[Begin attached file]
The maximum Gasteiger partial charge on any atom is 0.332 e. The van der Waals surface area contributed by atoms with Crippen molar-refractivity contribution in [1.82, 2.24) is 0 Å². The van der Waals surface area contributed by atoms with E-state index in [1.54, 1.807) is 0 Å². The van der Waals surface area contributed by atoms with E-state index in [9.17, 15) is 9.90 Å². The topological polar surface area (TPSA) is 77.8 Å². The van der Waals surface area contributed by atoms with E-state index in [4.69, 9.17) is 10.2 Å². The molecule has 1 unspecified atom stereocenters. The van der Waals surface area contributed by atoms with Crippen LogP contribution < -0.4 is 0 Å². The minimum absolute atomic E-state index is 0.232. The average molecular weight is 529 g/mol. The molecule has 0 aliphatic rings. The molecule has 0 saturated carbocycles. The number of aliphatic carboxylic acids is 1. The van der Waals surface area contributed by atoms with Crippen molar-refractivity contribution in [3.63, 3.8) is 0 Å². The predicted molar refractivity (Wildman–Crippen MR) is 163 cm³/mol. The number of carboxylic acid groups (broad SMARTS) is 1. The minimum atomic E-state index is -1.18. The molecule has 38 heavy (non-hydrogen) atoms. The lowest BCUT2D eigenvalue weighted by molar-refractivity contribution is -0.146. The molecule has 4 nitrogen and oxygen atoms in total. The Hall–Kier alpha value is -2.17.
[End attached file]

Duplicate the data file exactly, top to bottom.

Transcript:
The maximum Gasteiger partial charge on any atom is 0.332 e. The van der Waals surface area contributed by atoms with Crippen molar-refractivity contribution in [1.82, 2.24) is 0 Å². The van der Waals surface area contributed by atoms with E-state index in [1.54, 1.807) is 0 Å². The van der Waals surface area contributed by atoms with E-state index in [9.17, 15) is 9.90 Å². The topological polar surface area (TPSA) is 77.8 Å². The van der Waals surface area contributed by atoms with E-state index in [4.69, 9.17) is 10.2 Å². The molecule has 1 unspecified atom stereocenters. The van der Waals surface area contributed by atoms with Crippen LogP contribution < -0.4 is 0 Å². The minimum absolute atomic E-state index is 0.232. The average molecular weight is 529 g/mol. The molecule has 0 aliphatic rings. The molecule has 0 saturated carbocycles. The number of aliphatic carboxylic acids is 1. The van der Waals surface area contributed by atoms with Crippen molar-refractivity contribution in [3.63, 3.8) is 0 Å². The predicted molar refractivity (Wildman–Crippen MR) is 163 cm³/mol. The number of carboxylic acid groups (broad SMARTS) is 1. The minimum atomic E-state index is -1.18. The molecule has 38 heavy (non-hydrogen) atoms. The lowest BCUT2D eigenvalue weighted by molar-refractivity contribution is -0.146. The molecule has 4 nitrogen and oxygen atoms in total. The Hall–Kier alpha value is -2.17.